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Welcome To Majorca Home Page

Welcome To Our Guide To Calas de Mallorca

Calas de Mallorca is a modern purpose built resort on the east coast of the island, approximately 70km or 44 miles, away from Palma and the Son Sant Joan International airport.

Although the resort is part of the municipal district of Manacor, the nearest inland town is actually Felanitx. Recognising that a boundary between the two municipal districts has to be drawn somewhere, someone in authority has decided that the interests of Calas de Mallorca would be best served by Manacor.

From experience, the transfer time east from the airport can be a lengthy 1.1/2 to 2 hours, which for most visitors from the UK is almost as long as the flight to the island itself. This journey time can usually be trimmed a little if you choose to either take a taxi transfer, or are confident enough to collect a pre-booked hire car from the airport and drive. Although it has to be said that if you do decide to drive, the route is not particularly easy, and may actually take longer than a tour operators coach transfer.

The route east will take you along the Ma-19 motorway to the town of Campos, where you need to join the Ma-5120 to Felanitx. From here the the final few miles over to Calas de Mallorca is where it starts to become complicated, however, in response to the large number of requests that we have received over the last few weeks, we have now attempted to produce a more detailed version of this route, complete with links to maps where appropriate, which can be found on the Route Map link on the left hand frame of this page.

For those visitors opting for a taxi transfer, the taxis from the ranks outside of the arrivals hall are numerous, although on occasions you should be prepared to queue, and in theory at least, should all operate on a fixed price basis, typically charging around 70 Euro for the journey to Calas de Mallorca, however experience has shown that this "fixed price" may vary slightly depending upon the number of suitcases, the time of day or night of the journey, and of course the number of passengers carried.

Also an important consideration for families with small children, is that these taxis do not as a rule carry child seats, therefore children may have to sit on their parent's knee for the journey. If this is a cause for concern, we strongly recommend that you make arrangements for a pre-booked taxi to be waiting for you, and clearly specify at the time of booking that a child seat is needed for the journey.

A number of travel writers have unfairly branded Calas and the surrounding area, as being "somewhat reminiscent of Basingstoke new town". In all fairness although I've never visited Basingstoke, I and thousands of other visitors, have spent a number of very good family holidays in Calas de Mallorca, and cannot imagine how the comparison can be justified.

Overall the resort is quiet and generally relaxed, and is perhaps most suited to those visitors looking for a base from which to explore the east coast more, although you'll need to recognise that public transport around most of the east coast is very limited, and somewhat unreliable, so if you do wish to explore beyond the resort, car hire is highly recommended.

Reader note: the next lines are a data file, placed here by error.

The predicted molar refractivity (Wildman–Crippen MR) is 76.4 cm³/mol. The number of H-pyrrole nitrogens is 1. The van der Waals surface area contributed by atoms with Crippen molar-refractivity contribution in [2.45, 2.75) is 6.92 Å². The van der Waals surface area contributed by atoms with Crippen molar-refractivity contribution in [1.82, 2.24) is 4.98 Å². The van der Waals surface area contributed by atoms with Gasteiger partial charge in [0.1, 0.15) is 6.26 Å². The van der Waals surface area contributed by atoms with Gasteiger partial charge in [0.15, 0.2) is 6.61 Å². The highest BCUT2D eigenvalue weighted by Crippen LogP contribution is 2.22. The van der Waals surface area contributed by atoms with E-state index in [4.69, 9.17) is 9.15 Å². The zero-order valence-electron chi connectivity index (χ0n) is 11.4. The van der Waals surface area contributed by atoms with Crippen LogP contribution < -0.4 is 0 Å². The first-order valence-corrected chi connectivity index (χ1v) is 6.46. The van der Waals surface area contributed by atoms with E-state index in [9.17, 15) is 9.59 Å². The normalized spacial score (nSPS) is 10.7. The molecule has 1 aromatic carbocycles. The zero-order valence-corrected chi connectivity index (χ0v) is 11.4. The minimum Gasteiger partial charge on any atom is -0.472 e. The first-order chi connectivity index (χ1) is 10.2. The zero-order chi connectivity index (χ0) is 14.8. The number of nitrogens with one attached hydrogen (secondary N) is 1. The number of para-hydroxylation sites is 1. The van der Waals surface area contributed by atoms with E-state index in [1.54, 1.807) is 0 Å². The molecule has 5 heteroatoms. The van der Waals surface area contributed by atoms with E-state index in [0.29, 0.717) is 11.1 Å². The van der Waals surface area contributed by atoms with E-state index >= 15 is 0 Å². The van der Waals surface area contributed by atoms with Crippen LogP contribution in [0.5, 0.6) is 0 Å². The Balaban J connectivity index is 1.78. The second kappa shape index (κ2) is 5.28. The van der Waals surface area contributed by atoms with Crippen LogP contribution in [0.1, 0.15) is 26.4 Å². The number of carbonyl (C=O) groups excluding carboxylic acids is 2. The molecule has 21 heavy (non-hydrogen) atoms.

If you do have a strong sense of adventure, daily buses run over to Palma around 10 times each day during the summer months, north to Porto Cristo 3 times a day, and also inland to the town of Manacor, which is the home of the Majorca Pearl industry.

Although we will endeavour to cover this in more detail on our Attractions and Amenities pages, these artificial pearls are produced in a special process that somehow combines glass and pulverised fish scales and the resulting article is then barely distinguishable from the genuine thing.

For beach lovers, Calas de Mallorca has three small sandy coves called Cala Antena, Cala Domingos Gran and Cala Domingos Petit, all of which offer the usual selection of pedalos and water sports to choose from.

However, one thing certainly to be aware of is that the sea does have strong undercurrents, and may not be suitable for either weak swimmers or children. The largest of the three beaches is Cala Domingos, which does carry the European Blue flag for cleanliness, but at a little less than 100m wide it can become very crowded during summer weekends.

Throughout the day, and well into the evenings during the summer months, the Calas Express road train runs between the beaches, or alternatively if you are feeling especially energetic, or brave, you can always take the coastal path which is cut into the cliffs.

The resort has a reasonable selection of bars and shops concentrated at the Centro Commercial, which should suffice for the everyday essentials of holiday life, but in all fairness to the resort, if you do move away from the hotel and apartment complexes there are few other family attractions or activities in the town.

So, if you are looking for all day activities, it's best to ensure that these are available at your hotel before booking. Evening entertainment here is also mainly hotel based, although the resort does have a small, but ever growing number, of live music bars.

The Sunday morning market at the nearby town of Felanitx is widely recognised as being one of the best in Majorca, and is well worth a visit. This is always a good place to pick up some local pottery, but you'll need to be prepared to haggle with the traders if you want to pick up the best bargains.

All things considered, Calas de Mallorca, as with most of the other east coast resorts, does tend to attract families and may not have enough appeal, or variety, for groups of young singles.

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This website was launched on 1 May 2002

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